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Heard or Understood? Neural Tracking of Language Features in a Comprehensible Story, an Incomprehensible Story and a Word List
Tijdschriftbijdrage - Tijdschriftartikel
Speech comprehension is a complex neural process on which relies on activation and integration of multiple brain regions. In the current study, we evaluated whether speech comprehension can be investigated by neural tracking. Neural tracking is the phenomenon in which the brain responses time-lock to the rhythm of specific features in continuous speech. These features can be acoustic, i.e., acoustic tracking, or derived from the content of the speech using language properties, i.e., language tracking. We evaluated whether neural tracking of speech differs between a comprehensible story, an incomprehensible story, and a word list. We evaluated the neural responses to speech of 19 participants (six men). No significant difference regarding acoustic tracking was found. However, significant language tracking was only found for the comprehensible story. The most prominent effect was visible to word surprisal, a language feature at the word level. The neural response to word surprisal showed a prominent negativity between 300 and 400 ms, similar to the N400 in evoked response paradigms. This N400 was significantly more negative when the story was comprehended, i.e., when words could be integrated in the context of previous words. These results show that language tracking can capture the effect of speech comprehension.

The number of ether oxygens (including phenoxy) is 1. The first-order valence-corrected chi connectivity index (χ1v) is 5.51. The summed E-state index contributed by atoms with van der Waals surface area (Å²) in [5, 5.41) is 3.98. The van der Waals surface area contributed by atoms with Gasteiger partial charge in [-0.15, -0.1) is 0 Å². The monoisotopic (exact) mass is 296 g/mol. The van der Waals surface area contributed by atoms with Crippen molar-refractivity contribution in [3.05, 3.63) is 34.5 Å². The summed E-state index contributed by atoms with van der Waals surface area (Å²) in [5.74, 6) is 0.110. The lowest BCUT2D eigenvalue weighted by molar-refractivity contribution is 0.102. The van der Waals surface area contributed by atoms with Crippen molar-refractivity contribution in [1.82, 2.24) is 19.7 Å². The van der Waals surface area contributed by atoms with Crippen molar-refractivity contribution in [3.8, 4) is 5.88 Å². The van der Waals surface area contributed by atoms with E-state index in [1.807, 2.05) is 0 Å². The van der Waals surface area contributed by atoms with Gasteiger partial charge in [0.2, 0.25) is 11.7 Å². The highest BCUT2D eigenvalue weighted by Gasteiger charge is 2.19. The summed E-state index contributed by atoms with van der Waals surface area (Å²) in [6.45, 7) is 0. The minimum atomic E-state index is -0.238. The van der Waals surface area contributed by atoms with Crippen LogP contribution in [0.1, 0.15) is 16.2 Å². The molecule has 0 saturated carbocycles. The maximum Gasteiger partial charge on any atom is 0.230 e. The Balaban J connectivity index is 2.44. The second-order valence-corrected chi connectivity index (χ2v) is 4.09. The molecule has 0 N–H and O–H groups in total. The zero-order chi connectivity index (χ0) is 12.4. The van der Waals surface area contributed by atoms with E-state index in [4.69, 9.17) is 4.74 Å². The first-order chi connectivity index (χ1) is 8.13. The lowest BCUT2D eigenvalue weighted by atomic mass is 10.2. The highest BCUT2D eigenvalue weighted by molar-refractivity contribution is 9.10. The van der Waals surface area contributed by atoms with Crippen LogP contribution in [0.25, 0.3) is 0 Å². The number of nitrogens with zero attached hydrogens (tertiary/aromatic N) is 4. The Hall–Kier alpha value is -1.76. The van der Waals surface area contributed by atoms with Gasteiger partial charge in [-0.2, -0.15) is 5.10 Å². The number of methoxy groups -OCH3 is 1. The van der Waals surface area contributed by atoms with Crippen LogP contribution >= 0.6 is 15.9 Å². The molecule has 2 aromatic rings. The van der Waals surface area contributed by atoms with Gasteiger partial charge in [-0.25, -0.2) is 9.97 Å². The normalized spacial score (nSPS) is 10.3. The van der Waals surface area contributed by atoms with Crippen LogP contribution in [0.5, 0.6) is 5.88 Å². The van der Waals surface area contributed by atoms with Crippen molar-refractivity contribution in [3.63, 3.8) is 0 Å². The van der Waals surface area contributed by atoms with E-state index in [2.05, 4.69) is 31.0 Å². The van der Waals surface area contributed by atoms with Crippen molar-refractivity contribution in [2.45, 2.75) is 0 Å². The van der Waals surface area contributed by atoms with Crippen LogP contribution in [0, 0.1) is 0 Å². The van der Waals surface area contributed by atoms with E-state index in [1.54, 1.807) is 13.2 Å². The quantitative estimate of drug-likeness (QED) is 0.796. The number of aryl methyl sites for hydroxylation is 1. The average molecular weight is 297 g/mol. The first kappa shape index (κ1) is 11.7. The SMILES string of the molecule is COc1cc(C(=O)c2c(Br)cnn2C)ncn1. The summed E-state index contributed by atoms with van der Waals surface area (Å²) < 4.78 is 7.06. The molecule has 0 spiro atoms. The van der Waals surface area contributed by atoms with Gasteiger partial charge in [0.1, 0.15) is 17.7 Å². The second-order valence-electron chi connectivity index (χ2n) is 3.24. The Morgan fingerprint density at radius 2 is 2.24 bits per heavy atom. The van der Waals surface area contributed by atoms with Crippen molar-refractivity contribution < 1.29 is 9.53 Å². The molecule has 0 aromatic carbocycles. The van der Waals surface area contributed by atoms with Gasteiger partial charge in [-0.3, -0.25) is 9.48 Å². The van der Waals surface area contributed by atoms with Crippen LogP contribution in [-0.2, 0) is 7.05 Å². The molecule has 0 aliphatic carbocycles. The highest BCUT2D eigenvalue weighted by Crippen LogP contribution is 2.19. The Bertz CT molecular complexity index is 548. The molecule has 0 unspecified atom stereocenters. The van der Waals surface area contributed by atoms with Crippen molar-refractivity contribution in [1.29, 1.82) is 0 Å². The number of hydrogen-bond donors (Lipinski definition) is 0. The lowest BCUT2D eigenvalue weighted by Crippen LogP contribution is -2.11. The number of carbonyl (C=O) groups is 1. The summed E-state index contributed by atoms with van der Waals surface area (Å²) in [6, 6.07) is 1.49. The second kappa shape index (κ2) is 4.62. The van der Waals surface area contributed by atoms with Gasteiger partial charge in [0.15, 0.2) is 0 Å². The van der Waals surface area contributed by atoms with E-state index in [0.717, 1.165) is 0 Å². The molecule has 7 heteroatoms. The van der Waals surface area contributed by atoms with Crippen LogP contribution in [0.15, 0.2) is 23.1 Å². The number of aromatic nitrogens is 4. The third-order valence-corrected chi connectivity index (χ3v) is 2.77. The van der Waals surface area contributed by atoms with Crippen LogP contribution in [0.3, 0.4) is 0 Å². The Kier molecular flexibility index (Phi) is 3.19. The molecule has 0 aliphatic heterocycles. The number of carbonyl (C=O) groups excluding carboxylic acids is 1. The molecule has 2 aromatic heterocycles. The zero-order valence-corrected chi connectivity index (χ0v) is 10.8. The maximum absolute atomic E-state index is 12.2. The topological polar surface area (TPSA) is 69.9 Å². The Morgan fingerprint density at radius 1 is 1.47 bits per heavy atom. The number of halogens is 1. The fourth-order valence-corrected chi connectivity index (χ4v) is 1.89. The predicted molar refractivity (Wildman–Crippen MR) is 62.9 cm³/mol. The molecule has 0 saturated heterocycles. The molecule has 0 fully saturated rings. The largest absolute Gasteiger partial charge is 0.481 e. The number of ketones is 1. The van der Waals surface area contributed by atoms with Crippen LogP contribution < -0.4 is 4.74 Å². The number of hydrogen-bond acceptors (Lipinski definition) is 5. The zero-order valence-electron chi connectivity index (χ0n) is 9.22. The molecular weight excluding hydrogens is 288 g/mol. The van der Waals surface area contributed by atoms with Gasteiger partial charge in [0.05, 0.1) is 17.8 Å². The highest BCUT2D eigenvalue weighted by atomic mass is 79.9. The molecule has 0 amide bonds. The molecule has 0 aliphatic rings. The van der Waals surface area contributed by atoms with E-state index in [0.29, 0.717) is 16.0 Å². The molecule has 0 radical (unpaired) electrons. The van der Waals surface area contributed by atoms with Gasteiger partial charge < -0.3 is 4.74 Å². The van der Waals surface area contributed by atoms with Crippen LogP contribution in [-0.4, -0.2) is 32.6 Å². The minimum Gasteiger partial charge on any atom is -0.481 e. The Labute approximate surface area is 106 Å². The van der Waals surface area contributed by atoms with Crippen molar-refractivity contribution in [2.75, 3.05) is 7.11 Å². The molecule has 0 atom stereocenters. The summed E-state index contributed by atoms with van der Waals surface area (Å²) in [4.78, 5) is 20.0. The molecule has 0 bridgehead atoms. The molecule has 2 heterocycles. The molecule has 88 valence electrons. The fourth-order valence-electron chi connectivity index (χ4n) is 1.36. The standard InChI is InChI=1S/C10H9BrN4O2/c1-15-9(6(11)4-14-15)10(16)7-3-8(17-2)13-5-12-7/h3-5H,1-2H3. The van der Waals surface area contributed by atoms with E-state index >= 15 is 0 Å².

Jaar van publicatie:2023